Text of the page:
We believe that cultural initiatives could be key drivers in the sustainable development of local communities. They connect people, engage them in productive dialogue, and effect change, which creates a stimulating environment for life and work. This is precisely why the flagship culture programme of the Timchenko Foundation is “The Cultural Mosaic of Small Towns and Villages” – an award programme of funding and support designed to activate and unite local communities in small towns (with a population of up to 50,000 people) and rural areas through socio-cultural projects.
The first grants competition was held in 2014... Over 4000 applications for funding have been received from across Russia, ranging from initiatives in food, music, and traditional crafts, to landscape festivals, theatre tours, and exhibitions, as well as learning and outreach activities. So far, 327 projects from 65 regions have been granted a total of $2,4 million in support.
By 2015, “The Cultural Mosaic” had evolved into an integrated programme offering financial support and expertise for implementing local socio-cultural initiatives. We are striving to create opportunities in small towns and rural areas. This ambitious goal is achieved through two major strands of our work: development of territories and their communities. All our programmes engage local community leaders in socio-cultural activities, diversify the cultural offer and improve the overall tourism appeal of the area.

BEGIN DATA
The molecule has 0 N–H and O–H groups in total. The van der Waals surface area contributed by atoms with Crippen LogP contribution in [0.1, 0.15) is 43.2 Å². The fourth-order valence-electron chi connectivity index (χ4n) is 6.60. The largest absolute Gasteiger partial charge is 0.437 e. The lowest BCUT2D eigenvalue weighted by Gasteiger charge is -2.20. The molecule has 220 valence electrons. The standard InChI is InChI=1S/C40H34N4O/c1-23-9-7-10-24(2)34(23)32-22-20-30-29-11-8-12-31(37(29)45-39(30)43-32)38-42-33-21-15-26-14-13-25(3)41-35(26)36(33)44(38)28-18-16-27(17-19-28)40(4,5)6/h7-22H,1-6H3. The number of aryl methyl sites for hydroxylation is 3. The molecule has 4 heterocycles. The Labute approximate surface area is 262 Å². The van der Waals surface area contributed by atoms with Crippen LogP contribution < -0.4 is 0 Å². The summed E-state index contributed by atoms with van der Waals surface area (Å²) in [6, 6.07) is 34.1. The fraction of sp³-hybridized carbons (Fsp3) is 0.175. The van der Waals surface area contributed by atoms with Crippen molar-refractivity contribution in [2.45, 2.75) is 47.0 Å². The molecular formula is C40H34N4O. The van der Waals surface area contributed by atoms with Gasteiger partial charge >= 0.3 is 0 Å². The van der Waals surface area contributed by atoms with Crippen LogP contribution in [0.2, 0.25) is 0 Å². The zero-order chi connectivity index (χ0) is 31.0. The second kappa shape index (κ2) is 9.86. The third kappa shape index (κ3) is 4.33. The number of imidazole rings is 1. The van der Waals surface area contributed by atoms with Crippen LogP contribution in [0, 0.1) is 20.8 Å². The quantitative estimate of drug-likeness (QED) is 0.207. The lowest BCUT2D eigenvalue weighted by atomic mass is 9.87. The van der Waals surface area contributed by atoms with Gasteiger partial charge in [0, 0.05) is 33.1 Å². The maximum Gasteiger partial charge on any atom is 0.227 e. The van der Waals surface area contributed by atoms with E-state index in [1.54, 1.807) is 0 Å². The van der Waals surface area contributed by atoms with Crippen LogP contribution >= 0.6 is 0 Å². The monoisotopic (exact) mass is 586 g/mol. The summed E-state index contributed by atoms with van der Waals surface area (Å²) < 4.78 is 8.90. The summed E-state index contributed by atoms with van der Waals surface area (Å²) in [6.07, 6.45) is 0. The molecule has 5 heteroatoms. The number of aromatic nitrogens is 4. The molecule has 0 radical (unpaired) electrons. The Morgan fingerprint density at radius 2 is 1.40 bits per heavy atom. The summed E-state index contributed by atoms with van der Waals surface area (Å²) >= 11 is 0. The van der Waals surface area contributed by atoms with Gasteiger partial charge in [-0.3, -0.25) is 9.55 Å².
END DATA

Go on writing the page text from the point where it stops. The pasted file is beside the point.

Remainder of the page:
Our ambition is to target areas with little or no alternative resources for social development and support.
Only active participation and individual enthusiasm can change things, strengthen social networks and contribute to local development.
It is such people that we try to identify and support.
“My home is here, in Tulun!”
Cultural practice as an instrument for purposeful development of a local area and its community.
“Creative projects of Totma”
Cultural practice inspired by the redevelopment of a public space.
Kolyvan village is known as a national centre for stonecutting with a 200-year long history.
In the town of Kyshtym, there is the historic estate of the Demidovs, one of the most prominent aristocratic families of imperial Russia, known as the “White House”.